The district court granted the defendant’s motion for summary judgment on the plaintiff’s disability claim. The appellant’s essential accommodation claim went to trial, but court excluded evidence regarding disability. The plaintiff is not estopped by her SSDI and long term disability claims. However, the issue should have been decided by the jury. The court foreclosed to grant the plaintiff was not a qualified individual.
In order to properly understand the importance of Leser v. Garnett (1922) 42 Sup. Ct.
The Supreme Court ordered that such “deliberate indifference” to an inmate 's “serious medical needs” was a violation of that inmate 's Eighth Amendment right to be free from cruel and unusual punishment. This case guaranteed three basic rights: the right to access to care, the right to care that is ordered, and the right to professional medical judgment.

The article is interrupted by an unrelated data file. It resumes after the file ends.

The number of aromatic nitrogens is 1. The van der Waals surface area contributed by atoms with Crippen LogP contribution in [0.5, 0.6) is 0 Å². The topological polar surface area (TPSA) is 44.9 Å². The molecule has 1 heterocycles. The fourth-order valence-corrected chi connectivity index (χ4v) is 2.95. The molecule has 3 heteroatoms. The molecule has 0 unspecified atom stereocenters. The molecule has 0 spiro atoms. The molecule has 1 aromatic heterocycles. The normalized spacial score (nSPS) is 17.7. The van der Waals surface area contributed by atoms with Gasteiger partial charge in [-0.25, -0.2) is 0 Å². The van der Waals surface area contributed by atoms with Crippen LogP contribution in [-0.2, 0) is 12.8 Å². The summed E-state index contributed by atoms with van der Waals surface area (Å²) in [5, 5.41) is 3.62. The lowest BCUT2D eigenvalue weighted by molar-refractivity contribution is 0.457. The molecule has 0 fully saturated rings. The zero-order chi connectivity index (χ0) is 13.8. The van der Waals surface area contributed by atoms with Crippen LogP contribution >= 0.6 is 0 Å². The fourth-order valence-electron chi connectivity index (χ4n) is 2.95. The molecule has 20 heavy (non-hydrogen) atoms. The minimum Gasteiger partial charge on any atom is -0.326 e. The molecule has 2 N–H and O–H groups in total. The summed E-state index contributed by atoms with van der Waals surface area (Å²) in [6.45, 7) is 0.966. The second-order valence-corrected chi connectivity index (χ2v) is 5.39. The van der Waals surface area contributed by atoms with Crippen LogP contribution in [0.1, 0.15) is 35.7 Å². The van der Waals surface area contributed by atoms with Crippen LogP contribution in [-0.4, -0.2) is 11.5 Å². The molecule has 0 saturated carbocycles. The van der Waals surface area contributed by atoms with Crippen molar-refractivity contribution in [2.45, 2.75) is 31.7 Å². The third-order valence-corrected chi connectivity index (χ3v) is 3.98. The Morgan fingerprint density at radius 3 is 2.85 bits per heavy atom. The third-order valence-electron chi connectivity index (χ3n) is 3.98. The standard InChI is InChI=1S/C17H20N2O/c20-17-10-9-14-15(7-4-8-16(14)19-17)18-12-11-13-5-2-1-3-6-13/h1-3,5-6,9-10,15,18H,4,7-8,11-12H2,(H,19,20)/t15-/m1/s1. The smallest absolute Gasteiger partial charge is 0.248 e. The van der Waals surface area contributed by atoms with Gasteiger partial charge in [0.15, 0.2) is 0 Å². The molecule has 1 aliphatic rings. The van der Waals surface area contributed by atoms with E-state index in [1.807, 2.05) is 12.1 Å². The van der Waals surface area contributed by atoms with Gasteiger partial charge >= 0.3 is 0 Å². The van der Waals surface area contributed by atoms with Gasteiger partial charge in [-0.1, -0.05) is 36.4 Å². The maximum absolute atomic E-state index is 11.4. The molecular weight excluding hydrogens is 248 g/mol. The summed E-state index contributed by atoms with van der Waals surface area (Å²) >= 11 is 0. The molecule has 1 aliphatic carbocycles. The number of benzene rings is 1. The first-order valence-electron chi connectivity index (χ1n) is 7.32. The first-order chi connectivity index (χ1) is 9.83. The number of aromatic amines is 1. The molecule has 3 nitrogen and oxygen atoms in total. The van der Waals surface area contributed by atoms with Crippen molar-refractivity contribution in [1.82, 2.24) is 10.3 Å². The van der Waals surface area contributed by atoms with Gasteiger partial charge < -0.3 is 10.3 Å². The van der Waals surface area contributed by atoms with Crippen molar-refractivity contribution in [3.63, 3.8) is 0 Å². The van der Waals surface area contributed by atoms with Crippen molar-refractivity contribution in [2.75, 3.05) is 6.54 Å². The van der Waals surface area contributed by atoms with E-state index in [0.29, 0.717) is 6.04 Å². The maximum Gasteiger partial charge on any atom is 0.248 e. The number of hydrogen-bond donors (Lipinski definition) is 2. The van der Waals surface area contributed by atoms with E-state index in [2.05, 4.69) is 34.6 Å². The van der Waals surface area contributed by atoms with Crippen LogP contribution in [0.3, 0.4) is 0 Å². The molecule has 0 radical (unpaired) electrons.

The pathologist identified bruises on Rust’s knuckles that were consistent with having hit Lavallee. Miller had the doctor “confirm that Battered Woman Syndrome is not a psychiatric term”(Sheehy, 2014, 22). One of Miller’s strategies was to get Lavallee to testify on grounds that if she did not, the defense would be “introducing medical and psychiatric evidence without an evidentiary foundation”(Sheehy, 2014, 33). Nonetheless, the judge decided Lavallee was not required to testify so Miller went on to persistently try to get Dr.Dirks to state that one emergency visit a year is normal. Miller continuously tried to suggest that Lavallee’s injuries could have been caused by anyone, not just Rust because her injuries were quite often ‘singular’. During Miller’s persecution he kept going over the same questions and “pounding away at the same questions” over and over again. In closing, Miller tried to discount Dr.Shane’s testimony and once again emphasized the fact that Lavallee herself did not actually testify. Overall, Miller did not have very strong arguments. He often just wrangled on for too long, went over the same points, and lost points with the judge a few ties as